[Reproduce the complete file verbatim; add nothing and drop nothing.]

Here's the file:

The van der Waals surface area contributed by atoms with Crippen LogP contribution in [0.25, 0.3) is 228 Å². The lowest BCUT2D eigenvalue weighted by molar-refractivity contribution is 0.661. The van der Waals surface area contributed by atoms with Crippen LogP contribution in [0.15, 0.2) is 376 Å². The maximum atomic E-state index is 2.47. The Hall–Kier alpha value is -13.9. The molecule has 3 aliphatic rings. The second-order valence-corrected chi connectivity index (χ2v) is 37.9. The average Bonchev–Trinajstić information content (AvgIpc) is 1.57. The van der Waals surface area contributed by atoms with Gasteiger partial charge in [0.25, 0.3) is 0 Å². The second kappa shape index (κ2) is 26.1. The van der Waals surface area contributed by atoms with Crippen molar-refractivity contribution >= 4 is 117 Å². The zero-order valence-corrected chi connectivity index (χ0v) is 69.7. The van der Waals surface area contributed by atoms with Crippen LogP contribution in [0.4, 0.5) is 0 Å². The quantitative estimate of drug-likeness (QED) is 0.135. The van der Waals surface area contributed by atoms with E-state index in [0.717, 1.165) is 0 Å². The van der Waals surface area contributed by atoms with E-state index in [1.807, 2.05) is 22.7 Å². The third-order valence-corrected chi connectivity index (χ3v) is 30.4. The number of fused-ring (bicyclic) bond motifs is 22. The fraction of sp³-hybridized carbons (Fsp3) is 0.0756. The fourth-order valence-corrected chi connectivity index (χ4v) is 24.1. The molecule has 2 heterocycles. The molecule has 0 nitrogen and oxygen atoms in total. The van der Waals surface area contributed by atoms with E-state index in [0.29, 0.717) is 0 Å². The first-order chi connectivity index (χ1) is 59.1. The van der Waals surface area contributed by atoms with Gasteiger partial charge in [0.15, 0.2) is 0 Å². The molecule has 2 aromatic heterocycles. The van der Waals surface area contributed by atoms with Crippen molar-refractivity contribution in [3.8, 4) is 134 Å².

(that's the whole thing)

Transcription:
The van der Waals surface area contributed by atoms with Crippen LogP contribution in [0.25, 0.3) is 228 Å². The lowest BCUT2D eigenvalue weighted by molar-refractivity contribution is 0.661. The van der Waals surface area contributed by atoms with Crippen LogP contribution in [0.15, 0.2) is 376 Å². The maximum atomic E-state index is 2.47. The Hall–Kier alpha value is -13.9. The molecule has 3 aliphatic rings. The second-order valence-corrected chi connectivity index (χ2v) is 37.9. The average Bonchev–Trinajstić information content (AvgIpc) is 1.57. The van der Waals surface area contributed by atoms with Gasteiger partial charge in [0.25, 0.3) is 0 Å². The second kappa shape index (κ2) is 26.1. The van der Waals surface area contributed by atoms with Crippen molar-refractivity contribution >= 4 is 117 Å². The zero-order valence-corrected chi connectivity index (χ0v) is 69.7. The van der Waals surface area contributed by atoms with Crippen LogP contribution in [0.4, 0.5) is 0 Å². The quantitative estimate of drug-likeness (QED) is 0.135. The van der Waals surface area contributed by atoms with E-state index in [0.717, 1.165) is 0 Å². The van der Waals surface area contributed by atoms with E-state index in [1.807, 2.05) is 22.7 Å². The third-order valence-corrected chi connectivity index (χ3v) is 30.4. The number of fused-ring (bicyclic) bond motifs is 22. The fraction of sp³-hybridized carbons (Fsp3) is 0.0756. The fourth-order valence-corrected chi connectivity index (χ4v) is 24.1. The molecule has 2 heterocycles. The molecule has 0 nitrogen and oxygen atoms in total. The van der Waals surface area contributed by atoms with E-state index in [0.29, 0.717) is 0 Å². The first-order chi connectivity index (χ1) is 59.1. The van der Waals surface area contributed by atoms with Gasteiger partial charge in [0.15, 0.2) is 0 Å². The molecule has 2 aromatic heterocycles. The van der Waals surface area contributed by atoms with Crippen molar-refractivity contribution in [3.8, 4) is 134 Å².